I beg leave to state to you my necessitous circumstances, that through your intervention I may obtain that succour, which suffering humanity ever requires. Borne of African parents & as I apprehend in Boston, from whence while an infant I was removed to Rowley and from thence again to Andover into the family of Doct. [Thom] Kiteridge, with whom as was then the lot of my unfortunate race, I passed the best part of my life as a slave. [struck: At the age of twenty five] In the year of our Lord 1775 or 6 & in the twenty fifth of my age I entered into the service of the U.S. as a private soldier where I continued five years [inserted: and] where I contracted a complaint from which I have suffered in a greater or less degree ever since & with which I am now afflicted. After leaving the army to become a sailor for two years; when I quited the sea & resided for some time in Newtown, from whence I went to Natick where I remained for a short time & then removed to Dover where I [struck: remained] [inserted: carried] as a day labourer during the period of seven years. Eight years past I removed to the place where I now live, & have untill this time, by my labor, assisted by the kindness of the neighbouring inhabitants been enabled to support myself and family. At present having arrived [2] at the fifty eight year of my life and afflicted with severe and as I apprehend with incurable diseases whereby the labour of my hands is wholly cut off, and with it the only means of my support. – My family at this time consists of a wife and [struck: three] four children, three of whome are so young as to be unable to support themselves and the time of their mother [struck: has] is wholy occupied in taking cair [sic] of myself & our little ones – thus gentlemen, in this my extremity I am induced to call on you for assistance; not in the character of an inhabitant of the town of Westfield, for I have no such claim, but as a stranger accidently fallen within your borders, one who has not the means of subsistence, & in fact, one, who must fail through want & disease unless sustained by the fostering hand of your care.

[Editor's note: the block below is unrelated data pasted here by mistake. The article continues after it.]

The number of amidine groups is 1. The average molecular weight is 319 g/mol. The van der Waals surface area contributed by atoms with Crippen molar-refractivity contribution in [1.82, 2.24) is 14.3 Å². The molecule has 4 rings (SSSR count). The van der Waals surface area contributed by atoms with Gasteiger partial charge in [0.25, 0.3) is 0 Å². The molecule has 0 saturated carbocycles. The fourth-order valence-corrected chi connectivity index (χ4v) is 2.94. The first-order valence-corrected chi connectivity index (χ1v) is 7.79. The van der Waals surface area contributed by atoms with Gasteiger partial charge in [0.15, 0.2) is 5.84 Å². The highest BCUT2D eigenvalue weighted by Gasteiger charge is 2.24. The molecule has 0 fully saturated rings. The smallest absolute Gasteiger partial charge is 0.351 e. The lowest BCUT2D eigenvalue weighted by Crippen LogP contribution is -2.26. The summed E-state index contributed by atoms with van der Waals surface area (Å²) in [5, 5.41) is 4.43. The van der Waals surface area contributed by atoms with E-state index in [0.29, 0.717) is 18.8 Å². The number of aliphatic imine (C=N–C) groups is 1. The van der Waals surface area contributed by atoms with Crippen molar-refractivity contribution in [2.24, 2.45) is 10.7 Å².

I am Gentlemen your mos obedient, most humble servant.

Peter Kiteredge
His X Mark

Attent. Ebenezer Clark
Paul Hifner

To the policemen Selectmen of the
Town of Medfield.
[docket]
Medfield 26 April 1806
[docket]
Peter Kittridge
application –
[address]
To the gentlemen Select
[Men] of the Town of
Medfield – “

Jack Jouett, Jefferson’s Paul Revere, after the War

Jack Jouett House